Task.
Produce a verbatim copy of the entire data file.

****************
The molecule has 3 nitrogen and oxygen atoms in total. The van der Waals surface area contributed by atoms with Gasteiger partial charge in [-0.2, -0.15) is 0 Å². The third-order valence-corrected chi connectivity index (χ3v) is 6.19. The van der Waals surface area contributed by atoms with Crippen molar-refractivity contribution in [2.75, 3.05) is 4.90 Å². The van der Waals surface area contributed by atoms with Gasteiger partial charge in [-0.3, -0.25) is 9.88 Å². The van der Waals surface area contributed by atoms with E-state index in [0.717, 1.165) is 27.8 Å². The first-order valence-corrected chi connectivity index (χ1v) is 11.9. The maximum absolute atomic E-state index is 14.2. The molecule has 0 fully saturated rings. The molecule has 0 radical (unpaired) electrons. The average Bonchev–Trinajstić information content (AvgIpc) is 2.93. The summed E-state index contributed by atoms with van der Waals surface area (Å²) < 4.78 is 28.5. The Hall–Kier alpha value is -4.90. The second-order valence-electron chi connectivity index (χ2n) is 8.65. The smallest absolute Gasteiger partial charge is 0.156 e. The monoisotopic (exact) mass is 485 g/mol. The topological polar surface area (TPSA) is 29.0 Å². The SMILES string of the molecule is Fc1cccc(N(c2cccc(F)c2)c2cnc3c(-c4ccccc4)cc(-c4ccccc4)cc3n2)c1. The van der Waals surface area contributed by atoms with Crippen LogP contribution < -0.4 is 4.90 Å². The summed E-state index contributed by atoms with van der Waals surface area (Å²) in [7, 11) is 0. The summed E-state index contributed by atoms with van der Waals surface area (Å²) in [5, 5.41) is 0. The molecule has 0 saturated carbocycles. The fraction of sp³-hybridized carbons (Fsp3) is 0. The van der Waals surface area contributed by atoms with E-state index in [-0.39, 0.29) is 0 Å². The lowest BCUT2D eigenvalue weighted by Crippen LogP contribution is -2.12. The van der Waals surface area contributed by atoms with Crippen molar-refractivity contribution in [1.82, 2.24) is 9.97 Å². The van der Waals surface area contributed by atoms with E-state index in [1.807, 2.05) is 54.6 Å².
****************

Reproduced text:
The molecule has 3 nitrogen and oxygen atoms in total. The van der Waals surface area contributed by atoms with Gasteiger partial charge in [-0.2, -0.15) is 0 Å². The third-order valence-corrected chi connectivity index (χ3v) is 6.19. The van der Waals surface area contributed by atoms with Crippen molar-refractivity contribution in [2.75, 3.05) is 4.90 Å². The van der Waals surface area contributed by atoms with Gasteiger partial charge in [-0.3, -0.25) is 9.88 Å². The van der Waals surface area contributed by atoms with E-state index in [0.717, 1.165) is 27.8 Å². The first-order valence-corrected chi connectivity index (χ1v) is 11.9. The maximum absolute atomic E-state index is 14.2. The molecule has 0 fully saturated rings. The molecule has 0 radical (unpaired) electrons. The average Bonchev–Trinajstić information content (AvgIpc) is 2.93. The summed E-state index contributed by atoms with van der Waals surface area (Å²) < 4.78 is 28.5. The Hall–Kier alpha value is -4.90. The second-order valence-electron chi connectivity index (χ2n) is 8.65. The smallest absolute Gasteiger partial charge is 0.156 e. The monoisotopic (exact) mass is 485 g/mol. The topological polar surface area (TPSA) is 29.0 Å². The SMILES string of the molecule is Fc1cccc(N(c2cccc(F)c2)c2cnc3c(-c4ccccc4)cc(-c4ccccc4)cc3n2)c1. The van der Waals surface area contributed by atoms with Crippen LogP contribution < -0.4 is 4.90 Å². The summed E-state index contributed by atoms with van der Waals surface area (Å²) in [7, 11) is 0. The summed E-state index contributed by atoms with van der Waals surface area (Å²) in [5, 5.41) is 0. The molecule has 0 saturated carbocycles. The fraction of sp³-hybridized carbons (Fsp3) is 0. The van der Waals surface area contributed by atoms with E-state index in [-0.39, 0.29) is 0 Å². The lowest BCUT2D eigenvalue weighted by Crippen LogP contribution is -2.12. The van der Waals surface area contributed by atoms with Crippen molar-refractivity contribution in [1.82, 2.24) is 9.97 Å². The van der Waals surface area contributed by atoms with E-state index in [1.807, 2.05) is 54.6 Å².